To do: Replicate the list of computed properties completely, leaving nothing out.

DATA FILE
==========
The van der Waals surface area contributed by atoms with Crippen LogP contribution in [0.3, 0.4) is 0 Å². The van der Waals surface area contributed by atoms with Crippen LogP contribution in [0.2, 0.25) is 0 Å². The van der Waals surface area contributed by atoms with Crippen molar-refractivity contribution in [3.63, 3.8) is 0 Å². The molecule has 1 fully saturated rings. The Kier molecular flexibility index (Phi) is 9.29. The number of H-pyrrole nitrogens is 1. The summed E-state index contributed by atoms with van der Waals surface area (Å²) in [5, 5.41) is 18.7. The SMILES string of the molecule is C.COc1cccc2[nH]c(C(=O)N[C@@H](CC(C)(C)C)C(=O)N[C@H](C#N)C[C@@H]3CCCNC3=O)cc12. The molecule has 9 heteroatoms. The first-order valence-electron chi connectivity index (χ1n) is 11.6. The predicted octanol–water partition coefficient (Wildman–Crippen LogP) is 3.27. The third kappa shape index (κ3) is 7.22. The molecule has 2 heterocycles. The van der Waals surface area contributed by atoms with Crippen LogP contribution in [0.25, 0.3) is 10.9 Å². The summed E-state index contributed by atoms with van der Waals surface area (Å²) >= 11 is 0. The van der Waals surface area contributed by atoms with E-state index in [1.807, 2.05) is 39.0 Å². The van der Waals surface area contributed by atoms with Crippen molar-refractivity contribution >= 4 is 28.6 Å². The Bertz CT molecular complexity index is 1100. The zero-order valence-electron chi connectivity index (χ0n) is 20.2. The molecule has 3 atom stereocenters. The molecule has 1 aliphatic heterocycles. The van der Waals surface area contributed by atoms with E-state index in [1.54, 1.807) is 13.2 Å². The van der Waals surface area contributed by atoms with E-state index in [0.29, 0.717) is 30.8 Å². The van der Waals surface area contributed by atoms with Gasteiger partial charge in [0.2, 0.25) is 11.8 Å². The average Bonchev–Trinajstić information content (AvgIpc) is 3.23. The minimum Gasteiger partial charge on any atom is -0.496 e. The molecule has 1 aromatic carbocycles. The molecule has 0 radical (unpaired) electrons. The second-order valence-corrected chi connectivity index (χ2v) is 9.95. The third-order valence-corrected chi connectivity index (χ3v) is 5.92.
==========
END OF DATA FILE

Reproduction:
The van der Waals surface area contributed by atoms with Crippen LogP contribution in [0.3, 0.4) is 0 Å². The van der Waals surface area contributed by atoms with Crippen LogP contribution in [0.2, 0.25) is 0 Å². The van der Waals surface area contributed by atoms with Crippen molar-refractivity contribution in [3.63, 3.8) is 0 Å². The molecule has 1 fully saturated rings. The Kier molecular flexibility index (Phi) is 9.29. The number of H-pyrrole nitrogens is 1. The summed E-state index contributed by atoms with van der Waals surface area (Å²) in [5, 5.41) is 18.7. The SMILES string of the molecule is C.COc1cccc2[nH]c(C(=O)N[C@@H](CC(C)(C)C)C(=O)N[C@H](C#N)C[C@@H]3CCCNC3=O)cc12. The molecule has 9 heteroatoms. The first-order valence-electron chi connectivity index (χ1n) is 11.6. The predicted octanol–water partition coefficient (Wildman–Crippen LogP) is 3.27. The third kappa shape index (κ3) is 7.22. The molecule has 2 heterocycles. The van der Waals surface area contributed by atoms with Crippen LogP contribution in [0.25, 0.3) is 10.9 Å². The summed E-state index contributed by atoms with van der Waals surface area (Å²) >= 11 is 0. The van der Waals surface area contributed by atoms with E-state index in [1.807, 2.05) is 39.0 Å². The van der Waals surface area contributed by atoms with Crippen molar-refractivity contribution >= 4 is 28.6 Å². The Bertz CT molecular complexity index is 1100. The zero-order valence-electron chi connectivity index (χ0n) is 20.2. The molecule has 3 atom stereocenters. The molecule has 1 aliphatic heterocycles. The van der Waals surface area contributed by atoms with E-state index in [1.54, 1.807) is 13.2 Å². The van der Waals surface area contributed by atoms with E-state index in [0.29, 0.717) is 30.8 Å². The van der Waals surface area contributed by atoms with Gasteiger partial charge in [0.2, 0.25) is 11.8 Å². The average Bonchev–Trinajstić information content (AvgIpc) is 3.23. The minimum Gasteiger partial charge on any atom is -0.496 e. The molecule has 1 aromatic carbocycles. The molecule has 0 radical (unpaired) electrons. The second-order valence-corrected chi connectivity index (χ2v) is 9.95. The third-order valence-corrected chi connectivity index (χ3v) is 5.92.